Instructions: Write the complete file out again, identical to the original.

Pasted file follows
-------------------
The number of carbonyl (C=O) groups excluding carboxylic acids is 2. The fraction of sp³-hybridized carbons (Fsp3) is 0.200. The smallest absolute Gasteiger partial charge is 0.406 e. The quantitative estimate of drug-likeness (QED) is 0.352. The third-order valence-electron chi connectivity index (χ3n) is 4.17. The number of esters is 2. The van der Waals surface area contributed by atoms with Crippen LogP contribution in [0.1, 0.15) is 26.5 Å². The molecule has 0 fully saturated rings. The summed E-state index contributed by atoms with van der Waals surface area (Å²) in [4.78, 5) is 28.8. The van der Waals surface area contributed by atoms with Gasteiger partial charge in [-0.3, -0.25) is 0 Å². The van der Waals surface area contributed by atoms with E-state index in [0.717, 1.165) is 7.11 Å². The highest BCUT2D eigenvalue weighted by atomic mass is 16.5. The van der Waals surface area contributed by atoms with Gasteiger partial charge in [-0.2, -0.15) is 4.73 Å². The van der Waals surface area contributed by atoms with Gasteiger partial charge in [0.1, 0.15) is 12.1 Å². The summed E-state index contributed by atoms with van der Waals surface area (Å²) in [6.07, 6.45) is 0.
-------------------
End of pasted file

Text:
The number of carbonyl (C=O) groups excluding carboxylic acids is 2. The fraction of sp³-hybridized carbons (Fsp3) is 0.200. The smallest absolute Gasteiger partial charge is 0.406 e. The quantitative estimate of drug-likeness (QED) is 0.352. The third-order valence-electron chi connectivity index (χ3n) is 4.17. The number of esters is 2. The van der Waals surface area contributed by atoms with Crippen LogP contribution in [0.1, 0.15) is 26.5 Å². The molecule has 0 fully saturated rings. The summed E-state index contributed by atoms with van der Waals surface area (Å²) in [4.78, 5) is 28.8. The van der Waals surface area contributed by atoms with Gasteiger partial charge in [-0.3, -0.25) is 0 Å². The van der Waals surface area contributed by atoms with E-state index in [0.717, 1.165) is 7.11 Å². The highest BCUT2D eigenvalue weighted by atomic mass is 16.5. The van der Waals surface area contributed by atoms with Gasteiger partial charge in [-0.2, -0.15) is 4.73 Å². The van der Waals surface area contributed by atoms with Gasteiger partial charge in [0.1, 0.15) is 12.1 Å². The summed E-state index contributed by atoms with van der Waals surface area (Å²) in [6.07, 6.45) is 0.